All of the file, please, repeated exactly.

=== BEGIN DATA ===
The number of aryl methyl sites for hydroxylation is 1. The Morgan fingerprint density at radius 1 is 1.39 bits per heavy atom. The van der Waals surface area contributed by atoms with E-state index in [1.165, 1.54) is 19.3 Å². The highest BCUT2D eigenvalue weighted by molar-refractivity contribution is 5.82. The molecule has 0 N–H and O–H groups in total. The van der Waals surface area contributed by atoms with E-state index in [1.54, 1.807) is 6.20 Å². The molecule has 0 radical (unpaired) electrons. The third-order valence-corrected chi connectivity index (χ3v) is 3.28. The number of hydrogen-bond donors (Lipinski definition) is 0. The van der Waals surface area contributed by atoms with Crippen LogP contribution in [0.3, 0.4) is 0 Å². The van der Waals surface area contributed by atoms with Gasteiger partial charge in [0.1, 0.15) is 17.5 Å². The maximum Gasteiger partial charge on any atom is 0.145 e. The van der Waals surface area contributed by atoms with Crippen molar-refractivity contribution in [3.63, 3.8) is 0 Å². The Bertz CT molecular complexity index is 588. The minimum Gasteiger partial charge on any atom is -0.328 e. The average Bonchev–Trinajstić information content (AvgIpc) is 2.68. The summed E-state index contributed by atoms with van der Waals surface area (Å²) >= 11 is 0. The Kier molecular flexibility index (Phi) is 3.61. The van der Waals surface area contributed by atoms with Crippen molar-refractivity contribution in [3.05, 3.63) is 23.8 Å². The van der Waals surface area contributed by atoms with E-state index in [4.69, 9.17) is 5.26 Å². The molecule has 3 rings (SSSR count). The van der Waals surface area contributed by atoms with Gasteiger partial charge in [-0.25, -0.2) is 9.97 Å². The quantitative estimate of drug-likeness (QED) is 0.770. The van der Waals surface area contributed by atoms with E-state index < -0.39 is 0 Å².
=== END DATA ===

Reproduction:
The number of aryl methyl sites for hydroxylation is 1. The Morgan fingerprint density at radius 1 is 1.39 bits per heavy atom. The van der Waals surface area contributed by atoms with E-state index in [1.165, 1.54) is 19.3 Å². The highest BCUT2D eigenvalue weighted by molar-refractivity contribution is 5.82. The molecule has 0 N–H and O–H groups in total. The van der Waals surface area contributed by atoms with E-state index in [1.54, 1.807) is 6.20 Å². The molecule has 0 radical (unpaired) electrons. The third-order valence-corrected chi connectivity index (χ3v) is 3.28. The number of hydrogen-bond donors (Lipinski definition) is 0. The van der Waals surface area contributed by atoms with Crippen LogP contribution in [0.3, 0.4) is 0 Å². The van der Waals surface area contributed by atoms with Gasteiger partial charge in [0.1, 0.15) is 17.5 Å². The maximum Gasteiger partial charge on any atom is 0.145 e. The van der Waals surface area contributed by atoms with Crippen molar-refractivity contribution in [3.63, 3.8) is 0 Å². The Bertz CT molecular complexity index is 588. The minimum Gasteiger partial charge on any atom is -0.328 e. The average Bonchev–Trinajstić information content (AvgIpc) is 2.68. The summed E-state index contributed by atoms with van der Waals surface area (Å²) >= 11 is 0. The Kier molecular flexibility index (Phi) is 3.61. The van der Waals surface area contributed by atoms with Crippen molar-refractivity contribution in [3.05, 3.63) is 23.8 Å². The van der Waals surface area contributed by atoms with E-state index in [4.69, 9.17) is 5.26 Å². The molecule has 3 rings (SSSR count). The van der Waals surface area contributed by atoms with Gasteiger partial charge in [-0.25, -0.2) is 9.97 Å². The quantitative estimate of drug-likeness (QED) is 0.770. The van der Waals surface area contributed by atoms with E-state index < -0.39 is 0 Å².